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Chile prepares to meet destiny at Blind football Americas Champs

Date: May 13, 2019

Category: Football

By Sarah Nasir | For IBSA
Less than a month remains until the 2019 IBSA Blind Football Americas Championship, also known as Copa America, kick-start in Sao Paulo, Brazil, on 1 June.
As well as the title on offer, teams are getting ready to face a challenge that will determine whether or not they continue their journey to the Tokyo 2020 Paralympic Games. Amongst them are Chile, who are confident their time and effort will not be wasted.
“As a team, we have been preparing for more than a year to face this competition,” Victor Hugo Silva Pavez, the squad’s captain, said. “We trust that our work will lead us to good results. At the time of drawing, our main objective for the Copa America without a doubt was to win first place and get the qualification to Tokyo.”

Two blind football players go for the ball
Credit: Chile Paralympic Committee 

Pavez made his debut at the 2015 Parapan American Games in Toronto, Canada, and then played at the last edition of the Americas Championship in 2017 on his home turf of Santiago.  He was one of the top goal scorers in both competitions, with Chile coming in fifth place at the Copa America. Home support for him and the team is therefore at an all-time high.
“It was an excellent time to position Chile in fifth place in blind soccer and bring attention to such an incredible sport,” Pavez continued. “We felt supported at all times by our families and friends who were there at each game. In our country there is a lot of hype about Paralympic sports, and we are certain that we are on an excellent path.”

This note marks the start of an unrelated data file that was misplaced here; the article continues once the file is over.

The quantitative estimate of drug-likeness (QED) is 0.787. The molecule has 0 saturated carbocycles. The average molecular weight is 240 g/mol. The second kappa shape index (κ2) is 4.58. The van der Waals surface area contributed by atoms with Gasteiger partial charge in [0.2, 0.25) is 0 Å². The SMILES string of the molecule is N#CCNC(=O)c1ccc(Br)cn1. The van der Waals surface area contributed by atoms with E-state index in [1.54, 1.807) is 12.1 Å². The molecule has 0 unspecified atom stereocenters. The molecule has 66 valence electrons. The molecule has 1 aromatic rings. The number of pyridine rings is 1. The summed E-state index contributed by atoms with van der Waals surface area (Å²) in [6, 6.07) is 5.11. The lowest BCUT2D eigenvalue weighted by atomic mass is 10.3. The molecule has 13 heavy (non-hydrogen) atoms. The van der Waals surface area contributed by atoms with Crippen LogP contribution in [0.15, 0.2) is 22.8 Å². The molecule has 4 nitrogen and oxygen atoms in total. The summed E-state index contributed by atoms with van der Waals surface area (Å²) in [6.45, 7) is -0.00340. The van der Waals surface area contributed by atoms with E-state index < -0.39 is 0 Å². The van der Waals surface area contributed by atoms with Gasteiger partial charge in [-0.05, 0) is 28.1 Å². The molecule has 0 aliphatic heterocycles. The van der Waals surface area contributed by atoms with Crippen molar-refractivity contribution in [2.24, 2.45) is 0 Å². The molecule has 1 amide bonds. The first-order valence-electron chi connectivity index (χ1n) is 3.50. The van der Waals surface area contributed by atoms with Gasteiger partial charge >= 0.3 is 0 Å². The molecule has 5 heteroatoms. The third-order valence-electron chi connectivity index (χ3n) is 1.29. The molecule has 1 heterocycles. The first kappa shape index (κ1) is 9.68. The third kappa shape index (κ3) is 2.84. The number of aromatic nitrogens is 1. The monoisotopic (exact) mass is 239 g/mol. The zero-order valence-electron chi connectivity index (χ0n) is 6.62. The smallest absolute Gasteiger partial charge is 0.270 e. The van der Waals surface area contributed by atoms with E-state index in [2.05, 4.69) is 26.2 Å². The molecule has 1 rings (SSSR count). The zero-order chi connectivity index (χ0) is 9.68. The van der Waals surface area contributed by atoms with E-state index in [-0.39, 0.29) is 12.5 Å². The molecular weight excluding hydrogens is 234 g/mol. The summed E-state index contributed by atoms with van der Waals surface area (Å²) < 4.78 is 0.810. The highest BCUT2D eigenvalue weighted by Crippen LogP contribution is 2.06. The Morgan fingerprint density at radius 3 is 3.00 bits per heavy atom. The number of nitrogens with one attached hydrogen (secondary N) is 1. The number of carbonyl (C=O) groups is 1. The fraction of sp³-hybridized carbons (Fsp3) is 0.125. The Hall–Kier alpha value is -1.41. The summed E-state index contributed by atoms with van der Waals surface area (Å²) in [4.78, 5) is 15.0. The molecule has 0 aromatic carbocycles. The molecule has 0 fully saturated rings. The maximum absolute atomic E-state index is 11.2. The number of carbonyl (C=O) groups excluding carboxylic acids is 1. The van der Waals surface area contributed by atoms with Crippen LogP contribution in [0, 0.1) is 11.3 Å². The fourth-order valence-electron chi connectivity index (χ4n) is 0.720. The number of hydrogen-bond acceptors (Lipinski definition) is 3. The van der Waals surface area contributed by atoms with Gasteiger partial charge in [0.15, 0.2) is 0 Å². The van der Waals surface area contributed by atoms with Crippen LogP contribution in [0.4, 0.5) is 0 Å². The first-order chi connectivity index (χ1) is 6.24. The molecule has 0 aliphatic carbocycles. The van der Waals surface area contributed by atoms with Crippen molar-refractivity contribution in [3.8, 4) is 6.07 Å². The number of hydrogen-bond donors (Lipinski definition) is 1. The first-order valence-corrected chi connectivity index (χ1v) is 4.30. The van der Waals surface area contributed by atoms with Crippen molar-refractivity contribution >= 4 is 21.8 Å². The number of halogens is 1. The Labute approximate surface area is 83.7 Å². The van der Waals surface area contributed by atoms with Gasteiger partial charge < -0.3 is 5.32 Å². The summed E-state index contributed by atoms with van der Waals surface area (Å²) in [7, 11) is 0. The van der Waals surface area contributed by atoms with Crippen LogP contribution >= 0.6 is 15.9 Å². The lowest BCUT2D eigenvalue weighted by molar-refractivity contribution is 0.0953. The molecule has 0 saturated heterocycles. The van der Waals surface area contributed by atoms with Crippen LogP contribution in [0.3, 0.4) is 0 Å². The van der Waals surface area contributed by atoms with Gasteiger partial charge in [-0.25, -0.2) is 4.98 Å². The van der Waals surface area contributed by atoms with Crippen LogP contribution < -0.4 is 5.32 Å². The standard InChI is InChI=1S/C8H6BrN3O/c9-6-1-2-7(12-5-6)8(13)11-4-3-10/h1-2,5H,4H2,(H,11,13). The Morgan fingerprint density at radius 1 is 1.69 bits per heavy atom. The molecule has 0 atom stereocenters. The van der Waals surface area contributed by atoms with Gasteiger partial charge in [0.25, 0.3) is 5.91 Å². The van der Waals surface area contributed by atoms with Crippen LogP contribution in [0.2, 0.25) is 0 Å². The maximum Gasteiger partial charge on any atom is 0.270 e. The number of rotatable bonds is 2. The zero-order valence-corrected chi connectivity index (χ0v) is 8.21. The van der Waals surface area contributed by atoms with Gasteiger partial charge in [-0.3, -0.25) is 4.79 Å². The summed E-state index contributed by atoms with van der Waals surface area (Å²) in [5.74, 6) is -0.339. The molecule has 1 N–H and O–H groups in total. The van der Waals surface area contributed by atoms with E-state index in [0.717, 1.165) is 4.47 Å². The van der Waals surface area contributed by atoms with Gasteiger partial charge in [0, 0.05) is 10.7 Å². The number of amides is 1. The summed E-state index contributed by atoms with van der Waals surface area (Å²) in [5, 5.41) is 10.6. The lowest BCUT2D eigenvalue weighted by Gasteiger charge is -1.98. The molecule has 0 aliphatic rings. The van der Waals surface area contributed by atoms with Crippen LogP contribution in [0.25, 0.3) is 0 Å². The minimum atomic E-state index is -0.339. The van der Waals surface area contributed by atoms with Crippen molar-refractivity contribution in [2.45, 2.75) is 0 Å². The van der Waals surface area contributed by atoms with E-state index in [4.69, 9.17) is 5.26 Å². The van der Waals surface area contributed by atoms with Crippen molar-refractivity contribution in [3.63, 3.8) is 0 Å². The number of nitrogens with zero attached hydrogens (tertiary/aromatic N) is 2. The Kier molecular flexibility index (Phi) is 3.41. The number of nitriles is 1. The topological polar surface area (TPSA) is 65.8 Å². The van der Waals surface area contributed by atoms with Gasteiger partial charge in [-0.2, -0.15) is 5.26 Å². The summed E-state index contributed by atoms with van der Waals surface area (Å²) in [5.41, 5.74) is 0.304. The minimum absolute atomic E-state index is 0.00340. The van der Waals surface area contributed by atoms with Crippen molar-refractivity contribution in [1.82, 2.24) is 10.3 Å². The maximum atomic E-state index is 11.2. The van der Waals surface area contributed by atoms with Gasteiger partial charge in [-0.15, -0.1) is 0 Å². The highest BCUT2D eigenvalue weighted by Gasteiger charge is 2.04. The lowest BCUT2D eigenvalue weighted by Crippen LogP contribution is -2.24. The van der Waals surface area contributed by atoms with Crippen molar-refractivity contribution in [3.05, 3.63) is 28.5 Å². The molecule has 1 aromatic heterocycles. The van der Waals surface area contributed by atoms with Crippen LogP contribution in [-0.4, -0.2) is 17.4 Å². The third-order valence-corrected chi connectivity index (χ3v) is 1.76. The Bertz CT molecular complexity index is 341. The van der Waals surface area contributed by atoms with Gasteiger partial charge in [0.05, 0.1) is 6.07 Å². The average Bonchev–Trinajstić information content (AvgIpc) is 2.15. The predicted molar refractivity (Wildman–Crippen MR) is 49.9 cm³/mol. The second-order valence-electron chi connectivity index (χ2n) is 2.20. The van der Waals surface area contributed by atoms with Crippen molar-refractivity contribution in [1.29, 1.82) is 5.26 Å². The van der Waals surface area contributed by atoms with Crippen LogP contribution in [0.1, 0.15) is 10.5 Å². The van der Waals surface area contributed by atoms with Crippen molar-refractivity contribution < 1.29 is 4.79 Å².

Chile made their first appearance at the 2007 Parapan American Games in Rio de Janeiro, Brazil. Since then they have been fairly consistent but have yet to medal. Chile is confident they can edge further up the tournament rankings with support from their fans who have maintained their trust in the team without unrealistic expectations.
“While we have no pressure from the fans, we believe that the main pressure will arise from within ourselves and our determination to want to do things right. We have worked hard for this tournament and we want to go get the qualification for Tokyo,” Pavez said.
Geographically, Chile is close to Argentina and Brazil, two teams which in the sport of football pose a threat not only to the rest of the Americas but to the rest of the world. Chile, although aware of this, do not appear to be fazed.
According to Pavez, the team “do not have a specific opponent.  We believe that all the teams that will participate in the Cup have excellent game and particular ways to face each game; they deserve all our respect as a team, but we also know that to achieve our goal it is necessary to win all of our matches.”
Chile are in no mood to take a backwards step:
“We set an objective for this Cup and will continue training to achieve our objectives one by one. We are a young team willing to assume important commitments for the achievement of our collective goals.”
The 2019 IBSA Blind Football Americas Championships take place from 1-9 June. Hosts Brazil, Mexico, defending champions Argentina, Colombia and Peru will go for the title. The winner will also qualify for Tokyo 2020.

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